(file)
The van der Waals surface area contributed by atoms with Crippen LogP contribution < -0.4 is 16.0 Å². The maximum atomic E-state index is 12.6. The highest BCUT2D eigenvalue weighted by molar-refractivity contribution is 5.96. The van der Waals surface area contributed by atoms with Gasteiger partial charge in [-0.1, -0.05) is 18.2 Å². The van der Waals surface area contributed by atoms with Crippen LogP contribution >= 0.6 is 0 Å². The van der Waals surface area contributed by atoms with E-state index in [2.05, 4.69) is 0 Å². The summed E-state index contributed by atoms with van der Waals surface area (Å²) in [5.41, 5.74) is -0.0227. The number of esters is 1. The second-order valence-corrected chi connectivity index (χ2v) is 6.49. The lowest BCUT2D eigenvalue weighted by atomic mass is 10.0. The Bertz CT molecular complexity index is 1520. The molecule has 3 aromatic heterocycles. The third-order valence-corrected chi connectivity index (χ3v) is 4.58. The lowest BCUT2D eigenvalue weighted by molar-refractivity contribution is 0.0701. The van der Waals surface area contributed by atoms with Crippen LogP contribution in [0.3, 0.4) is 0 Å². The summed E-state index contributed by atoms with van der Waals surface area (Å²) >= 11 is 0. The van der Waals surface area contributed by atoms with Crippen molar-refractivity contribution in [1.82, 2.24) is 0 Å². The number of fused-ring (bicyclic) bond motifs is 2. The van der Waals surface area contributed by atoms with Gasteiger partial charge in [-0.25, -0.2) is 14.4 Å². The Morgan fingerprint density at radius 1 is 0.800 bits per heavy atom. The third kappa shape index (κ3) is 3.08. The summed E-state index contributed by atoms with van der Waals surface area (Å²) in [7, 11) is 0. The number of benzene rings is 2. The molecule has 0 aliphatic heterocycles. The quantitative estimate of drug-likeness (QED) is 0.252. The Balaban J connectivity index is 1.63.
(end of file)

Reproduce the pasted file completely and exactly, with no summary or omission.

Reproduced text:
The van der Waals surface area contributed by atoms with Crippen LogP contribution < -0.4 is 16.0 Å². The maximum atomic E-state index is 12.6. The highest BCUT2D eigenvalue weighted by molar-refractivity contribution is 5.96. The van der Waals surface area contributed by atoms with Gasteiger partial charge in [-0.1, -0.05) is 18.2 Å². The van der Waals surface area contributed by atoms with Crippen LogP contribution >= 0.6 is 0 Å². The van der Waals surface area contributed by atoms with E-state index in [2.05, 4.69) is 0 Å². The summed E-state index contributed by atoms with van der Waals surface area (Å²) in [5.41, 5.74) is -0.0227. The number of esters is 1. The second-order valence-corrected chi connectivity index (χ2v) is 6.49. The lowest BCUT2D eigenvalue weighted by atomic mass is 10.0. The Bertz CT molecular complexity index is 1520. The molecule has 3 aromatic heterocycles. The third-order valence-corrected chi connectivity index (χ3v) is 4.58. The lowest BCUT2D eigenvalue weighted by molar-refractivity contribution is 0.0701. The van der Waals surface area contributed by atoms with Crippen LogP contribution in [0.3, 0.4) is 0 Å². The summed E-state index contributed by atoms with van der Waals surface area (Å²) >= 11 is 0. The van der Waals surface area contributed by atoms with Crippen molar-refractivity contribution in [1.82, 2.24) is 0 Å². The number of fused-ring (bicyclic) bond motifs is 2. The van der Waals surface area contributed by atoms with Gasteiger partial charge in [-0.25, -0.2) is 14.4 Å². The Morgan fingerprint density at radius 1 is 0.800 bits per heavy atom. The third kappa shape index (κ3) is 3.08. The summed E-state index contributed by atoms with van der Waals surface area (Å²) in [7, 11) is 0. The number of benzene rings is 2. The molecule has 0 aliphatic heterocycles. The quantitative estimate of drug-likeness (QED) is 0.252. The Balaban J connectivity index is 1.63.